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The latest statement from Prime Minister Boris Johnson has emphasised the need to reduce “non-essential contact with others” and to “stop all unnecessary travel” to tackle the Covid-19 virus (coronavirus). This is likely to have a devastating knock-on effect on businesses nationwide, leading to a reduction in workforces and many employees sadly losing their jobs.

As an employer, you will be wondering what steps you can take to reduce your workforce in a fair and effective manner, and what options you have going forward.

If you are a business owner who is looking for professional, legal support, please contact us today for an initial consultation

1. Working from home

Although many employees at your workplace may already work from home on the odd day, this can be used to ensure work is complied without the employee undertaking any unnecessary travel.

It is worth considering whether there is the contractual right in the employee’s contract for them to work in a different location. This is often known as a “mobility” clause and will state that the employee can work in a location that is within reasonable proximity to their usual place of work. More than likely, this will include their home address. Even if this clause did not exist in their contract, under the current circumstances it is likely to be a reasonable request. If you are in any doubt, it is best practice in any event to consult with the impacted employee to see whether they are happy to work from home. If your employee is unhappy to work from home despite having the appropriate capacity to do so, you could consider disciplinary proceedings.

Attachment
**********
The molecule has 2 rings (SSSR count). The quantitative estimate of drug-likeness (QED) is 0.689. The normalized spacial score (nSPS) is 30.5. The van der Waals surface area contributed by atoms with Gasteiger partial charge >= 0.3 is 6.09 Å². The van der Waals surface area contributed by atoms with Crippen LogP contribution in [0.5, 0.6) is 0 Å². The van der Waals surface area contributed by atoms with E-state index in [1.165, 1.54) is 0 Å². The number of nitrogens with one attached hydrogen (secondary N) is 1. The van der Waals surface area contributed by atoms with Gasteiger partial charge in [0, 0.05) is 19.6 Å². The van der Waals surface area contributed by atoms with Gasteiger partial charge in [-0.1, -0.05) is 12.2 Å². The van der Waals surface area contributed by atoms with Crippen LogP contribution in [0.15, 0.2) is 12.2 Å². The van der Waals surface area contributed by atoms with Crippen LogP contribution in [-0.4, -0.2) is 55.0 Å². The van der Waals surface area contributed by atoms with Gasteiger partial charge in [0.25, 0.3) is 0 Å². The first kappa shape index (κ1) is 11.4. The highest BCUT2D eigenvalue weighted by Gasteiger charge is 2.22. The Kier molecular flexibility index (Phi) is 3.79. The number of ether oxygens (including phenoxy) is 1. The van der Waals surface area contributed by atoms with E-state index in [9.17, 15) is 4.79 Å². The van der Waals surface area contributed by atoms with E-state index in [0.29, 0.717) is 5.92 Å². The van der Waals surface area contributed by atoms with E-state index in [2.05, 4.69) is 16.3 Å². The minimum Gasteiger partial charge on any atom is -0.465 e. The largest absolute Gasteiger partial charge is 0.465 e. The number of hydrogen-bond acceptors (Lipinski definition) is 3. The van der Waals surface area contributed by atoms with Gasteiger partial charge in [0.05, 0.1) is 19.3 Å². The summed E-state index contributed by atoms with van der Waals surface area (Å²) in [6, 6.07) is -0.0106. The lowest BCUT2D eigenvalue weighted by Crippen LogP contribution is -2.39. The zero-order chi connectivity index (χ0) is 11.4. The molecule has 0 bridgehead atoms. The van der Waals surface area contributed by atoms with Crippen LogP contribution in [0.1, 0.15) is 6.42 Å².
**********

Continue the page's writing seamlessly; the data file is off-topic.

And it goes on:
The employer has a statutory and an implied contractual responsibility to ensure their employee’s health and safety is protected and that they have a safe workspace. This is something which again you can discuss with your employee to determine whether it is safe, and if not, what steps can be taken to fix any issues.

You will also need to ensure your employee has the appropriate equipment to complete their tasks. Depending on their job role, it may not be practicable for the employee to work from home, for example if they were a factory worker. To assist the employee you can offer to pay for certain equipment e.g. utility costs, stationary, etc. This can be paid per item via expenses, as a weekly/monthly allowance or you could perhaps offset this against any costs the employee has saved by not travelling into work (where appropriate).

It is important to consider how you will monitor the work that your employee is completing. You could use a monitoring tool (with consent) or ask for regular reports. In any event, the employee will be concerned about the future of their role so it is unlikely that they will disregard their performance levels.

You should be aware that if you decide to send an employee home without pay and to close your place of business this could give rise to potential claims for unlawful deduction of wages and/or constructive unfair dismissal.

2. Lay off and short time working

I) Lay off

This is where there is no work for the employee to complete so the employer asks the employee to leave without pay. However, the employee is still retained as an employee and they are not dismissed.

II) Short-time working

This is where there is a diminution in work provided to the employee by the employer where they have less than half of a normal amount of work available and therefore they are only paid for the work they complete.

Both of these options appear very useful for employers, but they are only possible if there is an express clause in the employee’s contract of employment.

What if there is an express clause in the contract?

The employee will be entitled to guarantee pay. This is currently £29 per day and is set to increase to £30 per day from 6th April 2020.

The employee will be entitled to this payment for a maximum of 5 days within a rolling three-month period. Therefore, they would be entitled to a maximum of £145 over the rolling three-month period (or £150 from 6th April 2020). Alt

During this time of lay off/short-time working the employee’s annual leave entitlement will continue to accrue as normal, and if the employee is unable to attend work due to illness they will not be treated as being laid off or short-time working.